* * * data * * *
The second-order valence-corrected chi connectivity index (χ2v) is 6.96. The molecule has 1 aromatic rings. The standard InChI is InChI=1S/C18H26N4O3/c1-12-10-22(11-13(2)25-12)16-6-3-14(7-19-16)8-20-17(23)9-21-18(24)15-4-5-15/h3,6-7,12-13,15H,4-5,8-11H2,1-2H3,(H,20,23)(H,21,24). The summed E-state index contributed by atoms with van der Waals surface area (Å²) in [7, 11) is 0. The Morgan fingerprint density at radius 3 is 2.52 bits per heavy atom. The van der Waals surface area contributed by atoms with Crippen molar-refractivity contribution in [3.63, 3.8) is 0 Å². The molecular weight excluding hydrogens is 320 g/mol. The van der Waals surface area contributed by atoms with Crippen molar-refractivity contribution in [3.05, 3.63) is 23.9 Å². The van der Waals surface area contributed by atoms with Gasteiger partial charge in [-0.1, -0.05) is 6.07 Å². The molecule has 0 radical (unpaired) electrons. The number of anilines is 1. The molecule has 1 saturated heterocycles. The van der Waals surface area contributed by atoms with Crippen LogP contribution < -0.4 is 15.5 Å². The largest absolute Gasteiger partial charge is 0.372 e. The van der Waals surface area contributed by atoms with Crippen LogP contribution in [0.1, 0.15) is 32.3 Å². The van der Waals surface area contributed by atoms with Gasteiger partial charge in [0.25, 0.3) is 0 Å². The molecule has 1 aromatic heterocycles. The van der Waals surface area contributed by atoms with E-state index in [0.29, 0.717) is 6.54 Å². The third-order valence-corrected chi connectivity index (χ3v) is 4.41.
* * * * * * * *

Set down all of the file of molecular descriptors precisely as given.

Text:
The second-order valence-corrected chi connectivity index (χ2v) is 6.96. The molecule has 1 aromatic rings. The standard InChI is InChI=1S/C18H26N4O3/c1-12-10-22(11-13(2)25-12)16-6-3-14(7-19-16)8-20-17(23)9-21-18(24)15-4-5-15/h3,6-7,12-13,15H,4-5,8-11H2,1-2H3,(H,20,23)(H,21,24). The summed E-state index contributed by atoms with van der Waals surface area (Å²) in [7, 11) is 0. The Morgan fingerprint density at radius 3 is 2.52 bits per heavy atom. The van der Waals surface area contributed by atoms with Crippen molar-refractivity contribution in [3.63, 3.8) is 0 Å². The molecular weight excluding hydrogens is 320 g/mol. The van der Waals surface area contributed by atoms with Crippen molar-refractivity contribution in [3.05, 3.63) is 23.9 Å². The van der Waals surface area contributed by atoms with Gasteiger partial charge in [-0.1, -0.05) is 6.07 Å². The molecule has 0 radical (unpaired) electrons. The number of anilines is 1. The molecule has 1 saturated heterocycles. The van der Waals surface area contributed by atoms with Crippen LogP contribution < -0.4 is 15.5 Å². The largest absolute Gasteiger partial charge is 0.372 e. The van der Waals surface area contributed by atoms with Crippen LogP contribution in [0.1, 0.15) is 32.3 Å². The van der Waals surface area contributed by atoms with Gasteiger partial charge in [0.25, 0.3) is 0 Å². The molecule has 1 aromatic heterocycles. The van der Waals surface area contributed by atoms with E-state index in [0.29, 0.717) is 6.54 Å². The third-order valence-corrected chi connectivity index (χ3v) is 4.41.